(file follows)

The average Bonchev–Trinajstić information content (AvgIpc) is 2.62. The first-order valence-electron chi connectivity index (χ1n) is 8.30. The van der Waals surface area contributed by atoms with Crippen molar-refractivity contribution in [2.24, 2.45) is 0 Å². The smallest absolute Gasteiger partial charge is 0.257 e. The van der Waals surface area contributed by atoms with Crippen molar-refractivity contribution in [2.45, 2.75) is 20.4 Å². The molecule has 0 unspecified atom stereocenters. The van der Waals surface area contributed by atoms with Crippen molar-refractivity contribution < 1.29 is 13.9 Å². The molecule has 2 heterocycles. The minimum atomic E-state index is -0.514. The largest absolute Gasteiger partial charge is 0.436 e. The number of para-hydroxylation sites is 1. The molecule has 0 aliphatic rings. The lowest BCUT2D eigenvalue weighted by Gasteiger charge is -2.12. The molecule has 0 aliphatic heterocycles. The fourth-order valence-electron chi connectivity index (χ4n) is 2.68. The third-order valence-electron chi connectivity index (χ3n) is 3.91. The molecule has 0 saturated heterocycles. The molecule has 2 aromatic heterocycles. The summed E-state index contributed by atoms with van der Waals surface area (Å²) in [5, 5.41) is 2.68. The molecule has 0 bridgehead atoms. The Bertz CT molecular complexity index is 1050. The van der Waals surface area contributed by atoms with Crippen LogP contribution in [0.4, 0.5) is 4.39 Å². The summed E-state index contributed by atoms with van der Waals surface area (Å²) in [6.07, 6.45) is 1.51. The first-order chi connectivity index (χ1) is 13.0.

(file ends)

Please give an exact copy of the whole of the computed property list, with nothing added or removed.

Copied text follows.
The average Bonchev–Trinajstić information content (AvgIpc) is 2.62. The first-order valence-electron chi connectivity index (χ1n) is 8.30. The van der Waals surface area contributed by atoms with Crippen molar-refractivity contribution in [2.24, 2.45) is 0 Å². The smallest absolute Gasteiger partial charge is 0.257 e. The van der Waals surface area contributed by atoms with Crippen molar-refractivity contribution in [2.45, 2.75) is 20.4 Å². The molecule has 0 unspecified atom stereocenters. The van der Waals surface area contributed by atoms with Crippen molar-refractivity contribution < 1.29 is 13.9 Å². The molecule has 2 heterocycles. The minimum atomic E-state index is -0.514. The largest absolute Gasteiger partial charge is 0.436 e. The number of para-hydroxylation sites is 1. The molecule has 0 aliphatic rings. The lowest BCUT2D eigenvalue weighted by Gasteiger charge is -2.12. The molecule has 0 aliphatic heterocycles. The fourth-order valence-electron chi connectivity index (χ4n) is 2.68. The third-order valence-electron chi connectivity index (χ3n) is 3.91. The molecule has 0 saturated heterocycles. The molecule has 2 aromatic heterocycles. The summed E-state index contributed by atoms with van der Waals surface area (Å²) in [5, 5.41) is 2.68. The molecule has 0 bridgehead atoms. The Bertz CT molecular complexity index is 1050. The van der Waals surface area contributed by atoms with Crippen LogP contribution in [0.4, 0.5) is 4.39 Å². The summed E-state index contributed by atoms with van der Waals surface area (Å²) in [6.07, 6.45) is 1.51. The first-order chi connectivity index (χ1) is 13.0.